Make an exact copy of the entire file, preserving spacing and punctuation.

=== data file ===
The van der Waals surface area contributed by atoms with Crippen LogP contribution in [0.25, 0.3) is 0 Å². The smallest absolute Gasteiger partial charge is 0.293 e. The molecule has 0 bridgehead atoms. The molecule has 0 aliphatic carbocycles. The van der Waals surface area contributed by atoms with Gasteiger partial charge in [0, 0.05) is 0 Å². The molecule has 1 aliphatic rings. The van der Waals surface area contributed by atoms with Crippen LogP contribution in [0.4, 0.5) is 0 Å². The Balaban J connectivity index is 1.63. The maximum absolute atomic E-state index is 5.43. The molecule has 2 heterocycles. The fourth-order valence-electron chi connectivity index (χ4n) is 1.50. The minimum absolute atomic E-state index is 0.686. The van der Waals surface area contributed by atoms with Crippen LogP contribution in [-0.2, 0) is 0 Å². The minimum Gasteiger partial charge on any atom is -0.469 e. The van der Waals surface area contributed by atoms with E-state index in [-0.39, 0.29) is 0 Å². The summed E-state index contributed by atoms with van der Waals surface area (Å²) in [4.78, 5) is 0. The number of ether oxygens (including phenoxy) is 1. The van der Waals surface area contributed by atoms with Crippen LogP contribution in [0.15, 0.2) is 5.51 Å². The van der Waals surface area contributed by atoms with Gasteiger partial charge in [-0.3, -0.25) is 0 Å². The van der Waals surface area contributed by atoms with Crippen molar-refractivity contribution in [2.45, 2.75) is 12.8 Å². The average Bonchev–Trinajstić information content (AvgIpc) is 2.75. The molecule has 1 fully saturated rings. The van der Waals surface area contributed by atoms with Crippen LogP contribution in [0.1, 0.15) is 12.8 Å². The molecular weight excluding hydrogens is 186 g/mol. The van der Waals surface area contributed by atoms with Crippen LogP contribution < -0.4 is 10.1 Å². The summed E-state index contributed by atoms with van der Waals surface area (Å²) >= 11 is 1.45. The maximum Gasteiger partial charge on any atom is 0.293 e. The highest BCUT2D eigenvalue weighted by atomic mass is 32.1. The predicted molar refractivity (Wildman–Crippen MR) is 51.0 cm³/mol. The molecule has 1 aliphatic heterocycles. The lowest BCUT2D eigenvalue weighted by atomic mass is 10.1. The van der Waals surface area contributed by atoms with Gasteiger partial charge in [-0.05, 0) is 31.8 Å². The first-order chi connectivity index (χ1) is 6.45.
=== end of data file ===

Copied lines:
The van der Waals surface area contributed by atoms with Crippen LogP contribution in [0.25, 0.3) is 0 Å². The smallest absolute Gasteiger partial charge is 0.293 e. The molecule has 0 bridgehead atoms. The molecule has 0 aliphatic carbocycles. The van der Waals surface area contributed by atoms with Gasteiger partial charge in [0, 0.05) is 0 Å². The molecule has 1 aliphatic rings. The van der Waals surface area contributed by atoms with Crippen LogP contribution in [0.4, 0.5) is 0 Å². The Balaban J connectivity index is 1.63. The maximum absolute atomic E-state index is 5.43. The molecule has 2 heterocycles. The fourth-order valence-electron chi connectivity index (χ4n) is 1.50. The minimum absolute atomic E-state index is 0.686. The van der Waals surface area contributed by atoms with Crippen LogP contribution in [-0.2, 0) is 0 Å². The minimum Gasteiger partial charge on any atom is -0.469 e. The van der Waals surface area contributed by atoms with E-state index in [-0.39, 0.29) is 0 Å². The summed E-state index contributed by atoms with van der Waals surface area (Å²) in [4.78, 5) is 0. The number of ether oxygens (including phenoxy) is 1. The van der Waals surface area contributed by atoms with Crippen LogP contribution in [0.15, 0.2) is 5.51 Å². The van der Waals surface area contributed by atoms with Gasteiger partial charge in [-0.3, -0.25) is 0 Å². The van der Waals surface area contributed by atoms with Crippen molar-refractivity contribution in [2.45, 2.75) is 12.8 Å². The average Bonchev–Trinajstić information content (AvgIpc) is 2.75. The molecule has 1 fully saturated rings. The van der Waals surface area contributed by atoms with Crippen LogP contribution in [0.1, 0.15) is 12.8 Å². The molecular weight excluding hydrogens is 186 g/mol. The van der Waals surface area contributed by atoms with Crippen LogP contribution < -0.4 is 10.1 Å². The summed E-state index contributed by atoms with van der Waals surface area (Å²) >= 11 is 1.45. The maximum Gasteiger partial charge on any atom is 0.293 e. The highest BCUT2D eigenvalue weighted by atomic mass is 32.1. The predicted molar refractivity (Wildman–Crippen MR) is 51.0 cm³/mol. The molecule has 1 aliphatic heterocycles. The lowest BCUT2D eigenvalue weighted by atomic mass is 10.1. The van der Waals surface area contributed by atoms with Gasteiger partial charge in [-0.05, 0) is 31.8 Å². The first-order chi connectivity index (χ1) is 6.45.